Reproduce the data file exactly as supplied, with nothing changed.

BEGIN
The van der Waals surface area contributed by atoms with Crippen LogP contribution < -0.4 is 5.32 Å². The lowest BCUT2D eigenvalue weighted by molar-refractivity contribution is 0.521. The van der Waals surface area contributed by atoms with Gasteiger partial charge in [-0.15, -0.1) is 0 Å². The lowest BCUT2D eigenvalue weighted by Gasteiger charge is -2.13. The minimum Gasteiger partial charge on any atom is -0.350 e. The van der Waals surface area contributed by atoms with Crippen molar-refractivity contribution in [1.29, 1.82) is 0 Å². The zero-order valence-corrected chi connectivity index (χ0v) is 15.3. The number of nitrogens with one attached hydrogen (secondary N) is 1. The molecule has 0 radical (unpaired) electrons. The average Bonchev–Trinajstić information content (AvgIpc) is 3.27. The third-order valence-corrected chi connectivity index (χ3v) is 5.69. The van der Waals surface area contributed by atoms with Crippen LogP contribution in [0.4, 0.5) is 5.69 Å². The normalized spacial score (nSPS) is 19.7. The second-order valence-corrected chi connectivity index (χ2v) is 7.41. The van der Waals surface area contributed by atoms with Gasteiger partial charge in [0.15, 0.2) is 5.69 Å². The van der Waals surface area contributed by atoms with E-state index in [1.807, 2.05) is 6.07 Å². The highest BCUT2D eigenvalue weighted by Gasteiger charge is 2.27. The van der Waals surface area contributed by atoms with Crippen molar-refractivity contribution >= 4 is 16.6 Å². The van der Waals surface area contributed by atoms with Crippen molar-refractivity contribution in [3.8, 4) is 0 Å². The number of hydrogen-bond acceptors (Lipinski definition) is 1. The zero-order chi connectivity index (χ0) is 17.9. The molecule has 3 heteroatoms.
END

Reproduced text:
The van der Waals surface area contributed by atoms with Crippen LogP contribution < -0.4 is 5.32 Å². The lowest BCUT2D eigenvalue weighted by molar-refractivity contribution is 0.521. The van der Waals surface area contributed by atoms with Gasteiger partial charge in [-0.15, -0.1) is 0 Å². The lowest BCUT2D eigenvalue weighted by Gasteiger charge is -2.13. The minimum Gasteiger partial charge on any atom is -0.350 e. The van der Waals surface area contributed by atoms with Crippen molar-refractivity contribution in [1.29, 1.82) is 0 Å². The zero-order valence-corrected chi connectivity index (χ0v) is 15.3. The number of nitrogens with one attached hydrogen (secondary N) is 1. The molecule has 0 radical (unpaired) electrons. The average Bonchev–Trinajstić information content (AvgIpc) is 3.27. The third-order valence-corrected chi connectivity index (χ3v) is 5.69. The van der Waals surface area contributed by atoms with Crippen LogP contribution in [0.4, 0.5) is 5.69 Å². The normalized spacial score (nSPS) is 19.7. The second-order valence-corrected chi connectivity index (χ2v) is 7.41. The van der Waals surface area contributed by atoms with Gasteiger partial charge in [0.15, 0.2) is 5.69 Å². The van der Waals surface area contributed by atoms with E-state index in [1.807, 2.05) is 6.07 Å². The highest BCUT2D eigenvalue weighted by Gasteiger charge is 2.27. The van der Waals surface area contributed by atoms with Crippen molar-refractivity contribution >= 4 is 16.6 Å². The van der Waals surface area contributed by atoms with Crippen molar-refractivity contribution in [3.8, 4) is 0 Å². The number of hydrogen-bond acceptors (Lipinski definition) is 1. The zero-order chi connectivity index (χ0) is 17.9. The molecule has 3 heteroatoms.